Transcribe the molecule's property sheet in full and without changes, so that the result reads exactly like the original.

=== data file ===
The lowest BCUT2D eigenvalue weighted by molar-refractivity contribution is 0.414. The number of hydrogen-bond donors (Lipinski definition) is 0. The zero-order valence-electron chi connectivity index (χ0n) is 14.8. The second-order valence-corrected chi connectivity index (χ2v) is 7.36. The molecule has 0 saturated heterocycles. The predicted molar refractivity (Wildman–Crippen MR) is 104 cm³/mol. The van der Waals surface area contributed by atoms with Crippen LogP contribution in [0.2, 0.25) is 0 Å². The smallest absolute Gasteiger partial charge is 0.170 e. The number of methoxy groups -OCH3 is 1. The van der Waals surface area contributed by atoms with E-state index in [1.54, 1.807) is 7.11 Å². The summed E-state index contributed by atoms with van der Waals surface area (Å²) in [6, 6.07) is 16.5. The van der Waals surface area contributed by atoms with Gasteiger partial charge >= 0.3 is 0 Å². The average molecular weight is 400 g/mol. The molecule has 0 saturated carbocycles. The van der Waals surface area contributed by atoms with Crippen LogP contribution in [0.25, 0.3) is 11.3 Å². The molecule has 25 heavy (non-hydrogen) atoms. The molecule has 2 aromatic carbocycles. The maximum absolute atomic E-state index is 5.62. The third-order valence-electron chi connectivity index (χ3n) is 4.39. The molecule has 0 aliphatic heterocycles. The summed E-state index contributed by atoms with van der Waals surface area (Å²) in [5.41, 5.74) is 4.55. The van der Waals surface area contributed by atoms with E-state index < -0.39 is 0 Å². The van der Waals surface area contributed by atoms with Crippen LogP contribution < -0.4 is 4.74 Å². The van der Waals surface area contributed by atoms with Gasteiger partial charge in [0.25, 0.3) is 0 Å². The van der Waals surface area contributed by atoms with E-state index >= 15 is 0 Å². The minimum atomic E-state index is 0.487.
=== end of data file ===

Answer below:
The lowest BCUT2D eigenvalue weighted by molar-refractivity contribution is 0.414. The number of hydrogen-bond donors (Lipinski definition) is 0. The zero-order valence-electron chi connectivity index (χ0n) is 14.8. The second-order valence-corrected chi connectivity index (χ2v) is 7.36. The molecule has 0 saturated heterocycles. The predicted molar refractivity (Wildman–Crippen MR) is 104 cm³/mol. The van der Waals surface area contributed by atoms with Crippen LogP contribution in [0.2, 0.25) is 0 Å². The smallest absolute Gasteiger partial charge is 0.170 e. The number of methoxy groups -OCH3 is 1. The van der Waals surface area contributed by atoms with E-state index in [1.54, 1.807) is 7.11 Å². The summed E-state index contributed by atoms with van der Waals surface area (Å²) in [6, 6.07) is 16.5. The van der Waals surface area contributed by atoms with Gasteiger partial charge >= 0.3 is 0 Å². The average molecular weight is 400 g/mol. The molecule has 0 saturated carbocycles. The van der Waals surface area contributed by atoms with Crippen LogP contribution in [0.25, 0.3) is 11.3 Å². The molecule has 25 heavy (non-hydrogen) atoms. The molecule has 2 aromatic carbocycles. The maximum absolute atomic E-state index is 5.62. The third-order valence-electron chi connectivity index (χ3n) is 4.39. The molecule has 0 aliphatic heterocycles. The summed E-state index contributed by atoms with van der Waals surface area (Å²) in [5.41, 5.74) is 4.55. The van der Waals surface area contributed by atoms with E-state index < -0.39 is 0 Å². The van der Waals surface area contributed by atoms with Crippen LogP contribution < -0.4 is 4.74 Å². The van der Waals surface area contributed by atoms with Gasteiger partial charge in [0.25, 0.3) is 0 Å². The van der Waals surface area contributed by atoms with E-state index >= 15 is 0 Å². The minimum atomic E-state index is 0.487.